Radiocesium in Jeju Island

Mun Sek Kim
March 25, 2021

Submitted as coursework for PH241, Stanford University, Winter 2021


Fig. 1: Jeju Island in South Korea. (Source: Wikimedia Commons)

The Fukushima Daiichi nuclear power plant accident happened on March 11, 2011, in the northeastern region of Japan. [1] The tsunami caused by a 9.0 magnitude earthquake damaged the power plant, which then led to an explosion that released large amounts of radioactivity into the environment that spread worldwide. [2] It has been reported that from March 11 to March 16 in 2011, amounts of 1.6 × 1017 Bq for I-131, 1.8 × 1016 Bq for Cs-134, and 1.5 × 1016 Bq for Cs-137 (all of which are all solids at room temperature) were discharged as dust particles into the Fukushima atmosphere. [2] The radioacitive discharge was 10~15% that of the Chernobyl nuclear plant accident. [2,3] The released radionuclides then propagated across the Pacific, where they were measured and reported. [4-14]

Radiocesium in Aerosols and Rainwater

Fig. 1 shows Jeju Island in South Korea, the province of South Korea located closest to Japan. Fukushima-derived radionuclides were detected in the island in 2011.

Aerosol samples around the island were collected and measured between April 6th and 7th in 2011. The measured concentrations of I-131, Cs-134, and Cs-137 were 0.887 mBq m-3, 0.541 mBq m-3, and 0.550 mBq m-3, respectively. [2] To put this number in perspective, a Bq is 1 nuclear decay per second, so radioactivity of 1 mBq m-3 translates to 1 γ ray emitted every 100 seconds (17 minutes) from a cubic meter of sampled air. Also, rainwater samples showed I-131, Cs-134, and Cs-137 concentrations of 2.81 Bq L-1, 1.67 Bq L-1, and 2.02 Bq L-1, respectively. These concentrations were about 5 times higher than the detection level for the entire Korean region. [15]

Radiocesium in Soils

Fukushima-derived radiocesium was detected in the surface soil. The deposited radiocesium was measured by sampling the soil using the stainless steel sampler. [2] The radionuclides get into the soil by raining out onto the soils, so the radionuclides only penetrates the soil as frar as the rainwater does. Hence, all the radiocesium exists in the surface soil. The results showed that the Fukushima-derived radiocesium was evident for Cs-134, whereas the Cs-137 appeared to originate from a number of sources - the Fukushima accident, past atmospheric nuclear testing, and the Chernobyl nuclear accident. [2,16]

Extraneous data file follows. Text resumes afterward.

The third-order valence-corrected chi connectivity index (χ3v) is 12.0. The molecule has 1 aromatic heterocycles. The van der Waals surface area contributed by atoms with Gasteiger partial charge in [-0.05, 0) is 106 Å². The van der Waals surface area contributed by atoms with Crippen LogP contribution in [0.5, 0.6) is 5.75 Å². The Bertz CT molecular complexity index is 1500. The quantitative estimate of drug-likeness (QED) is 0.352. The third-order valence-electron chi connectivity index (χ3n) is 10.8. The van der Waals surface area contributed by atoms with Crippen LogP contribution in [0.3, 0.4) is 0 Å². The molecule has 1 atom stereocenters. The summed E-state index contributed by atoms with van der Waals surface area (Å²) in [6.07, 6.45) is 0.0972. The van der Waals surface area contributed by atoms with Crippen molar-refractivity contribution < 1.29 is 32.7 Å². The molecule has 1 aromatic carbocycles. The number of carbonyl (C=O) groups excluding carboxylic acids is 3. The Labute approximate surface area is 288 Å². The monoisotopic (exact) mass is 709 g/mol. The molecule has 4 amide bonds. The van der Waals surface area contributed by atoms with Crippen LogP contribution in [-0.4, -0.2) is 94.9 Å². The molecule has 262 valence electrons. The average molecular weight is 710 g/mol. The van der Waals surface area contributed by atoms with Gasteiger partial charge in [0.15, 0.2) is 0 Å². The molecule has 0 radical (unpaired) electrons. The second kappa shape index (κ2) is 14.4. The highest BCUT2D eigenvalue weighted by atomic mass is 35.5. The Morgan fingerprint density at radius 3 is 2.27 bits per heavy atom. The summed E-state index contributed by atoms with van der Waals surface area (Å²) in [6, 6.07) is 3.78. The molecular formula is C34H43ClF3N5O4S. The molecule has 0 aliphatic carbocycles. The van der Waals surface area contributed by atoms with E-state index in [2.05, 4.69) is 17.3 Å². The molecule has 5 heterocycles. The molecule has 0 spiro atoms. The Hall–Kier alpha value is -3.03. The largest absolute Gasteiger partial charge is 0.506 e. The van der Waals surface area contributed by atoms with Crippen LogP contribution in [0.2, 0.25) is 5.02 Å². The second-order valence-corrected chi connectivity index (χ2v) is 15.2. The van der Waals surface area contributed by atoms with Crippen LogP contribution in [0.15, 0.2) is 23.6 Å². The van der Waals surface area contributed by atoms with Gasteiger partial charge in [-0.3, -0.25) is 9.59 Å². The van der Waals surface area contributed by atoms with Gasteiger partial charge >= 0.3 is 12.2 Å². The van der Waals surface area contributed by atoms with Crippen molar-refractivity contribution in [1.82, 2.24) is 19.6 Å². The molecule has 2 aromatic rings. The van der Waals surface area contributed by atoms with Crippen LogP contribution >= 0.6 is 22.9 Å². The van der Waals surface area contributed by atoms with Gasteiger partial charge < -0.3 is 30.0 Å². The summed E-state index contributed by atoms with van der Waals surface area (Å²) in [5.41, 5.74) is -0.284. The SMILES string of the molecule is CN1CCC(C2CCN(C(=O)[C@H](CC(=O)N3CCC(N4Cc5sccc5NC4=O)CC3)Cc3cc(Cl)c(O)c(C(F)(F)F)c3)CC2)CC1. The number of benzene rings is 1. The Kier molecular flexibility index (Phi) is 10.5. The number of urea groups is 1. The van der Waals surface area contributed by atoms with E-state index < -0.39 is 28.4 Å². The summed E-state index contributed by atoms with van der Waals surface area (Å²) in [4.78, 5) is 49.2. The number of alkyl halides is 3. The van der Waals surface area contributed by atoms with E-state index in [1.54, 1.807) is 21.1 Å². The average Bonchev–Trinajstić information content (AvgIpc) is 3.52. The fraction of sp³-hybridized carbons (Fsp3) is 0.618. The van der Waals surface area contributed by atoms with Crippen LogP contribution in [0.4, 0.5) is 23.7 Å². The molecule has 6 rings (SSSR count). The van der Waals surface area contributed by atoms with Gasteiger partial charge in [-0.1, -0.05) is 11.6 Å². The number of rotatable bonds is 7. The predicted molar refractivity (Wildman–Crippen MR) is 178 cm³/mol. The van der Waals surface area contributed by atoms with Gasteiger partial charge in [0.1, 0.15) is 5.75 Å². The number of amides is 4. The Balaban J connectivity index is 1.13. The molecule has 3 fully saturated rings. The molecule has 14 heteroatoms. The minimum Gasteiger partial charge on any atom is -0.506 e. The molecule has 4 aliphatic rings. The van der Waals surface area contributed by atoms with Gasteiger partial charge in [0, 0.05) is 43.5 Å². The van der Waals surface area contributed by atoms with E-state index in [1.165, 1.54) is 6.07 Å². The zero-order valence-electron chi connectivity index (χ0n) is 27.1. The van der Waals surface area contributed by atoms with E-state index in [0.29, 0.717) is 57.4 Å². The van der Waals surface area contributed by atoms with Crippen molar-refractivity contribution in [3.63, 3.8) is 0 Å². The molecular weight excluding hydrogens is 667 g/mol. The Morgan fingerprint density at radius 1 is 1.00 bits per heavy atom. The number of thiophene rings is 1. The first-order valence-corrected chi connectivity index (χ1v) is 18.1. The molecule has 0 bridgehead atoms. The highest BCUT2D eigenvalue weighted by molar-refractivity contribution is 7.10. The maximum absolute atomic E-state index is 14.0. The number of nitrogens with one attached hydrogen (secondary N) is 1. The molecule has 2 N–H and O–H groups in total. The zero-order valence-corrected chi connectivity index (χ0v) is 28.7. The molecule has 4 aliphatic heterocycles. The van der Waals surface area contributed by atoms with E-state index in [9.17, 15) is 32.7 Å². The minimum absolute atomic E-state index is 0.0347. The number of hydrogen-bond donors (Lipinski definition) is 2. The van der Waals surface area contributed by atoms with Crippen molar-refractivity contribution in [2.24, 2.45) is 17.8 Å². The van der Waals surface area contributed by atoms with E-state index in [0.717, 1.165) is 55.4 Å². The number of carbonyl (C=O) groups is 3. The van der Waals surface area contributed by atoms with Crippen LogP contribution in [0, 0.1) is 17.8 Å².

Based on five sampling sites on Jeju Island, the mean activity concentrations of Cs-134 and Cs-137 were 11.8±2.0 Bq m-2 and 13.6±2.3 Bq m-2. [2] The contributions to the Cs-134 deposition from rainwater and fallout were 16.0 Bq m-2 and 18.8 Bq m-2, respectively. [2] Also, the total amounts of radiocesium including both Cs-134 and Cs-137 were 25.4 Bq m-2 from the soils and 34.8 Bq m-2 from the rainwater and fallout. [2] As it is difficult to exactly distinguish the radioactivity of Cs-134 between the rainwater and fallout, as some could be contained in dust particles and some in dissolved ions in the surface ground water, the measurements were estimated combining the results from each measurements of the rainwater and fallout from March to December, 2011. [2]

Other Radionuclides in Rainwater

Gamma-emitting radionuclides in a 10.66 L rainwater sample in Jeju Island were collected and observed on April 7th in 2011 after the Fukushima accident. [2] From the measurements, both short-lived γ-emitting radionuclides (La-140, Ag-110m, Nb-95, Sn-113, Te-129, Te-129m, Te-132, and I-132) and long-lived γ-emitting radionuclides (I-131, Cs-134, and Cs-137) were detected. [2] The presence of both kinds of radionuclide indicates that the source of the radioactivity was Fukushima.

© Mun Sek Kim. The author warrants that the work is the author's own and that Stanford University provided no input other than typesetting and referencing guidelines. The author grants permission to copy, distribute and display this work in unaltered form, with attribution to the author, for noncommercial purposes only. All other rights, including commercial rights, are reserved to the author.


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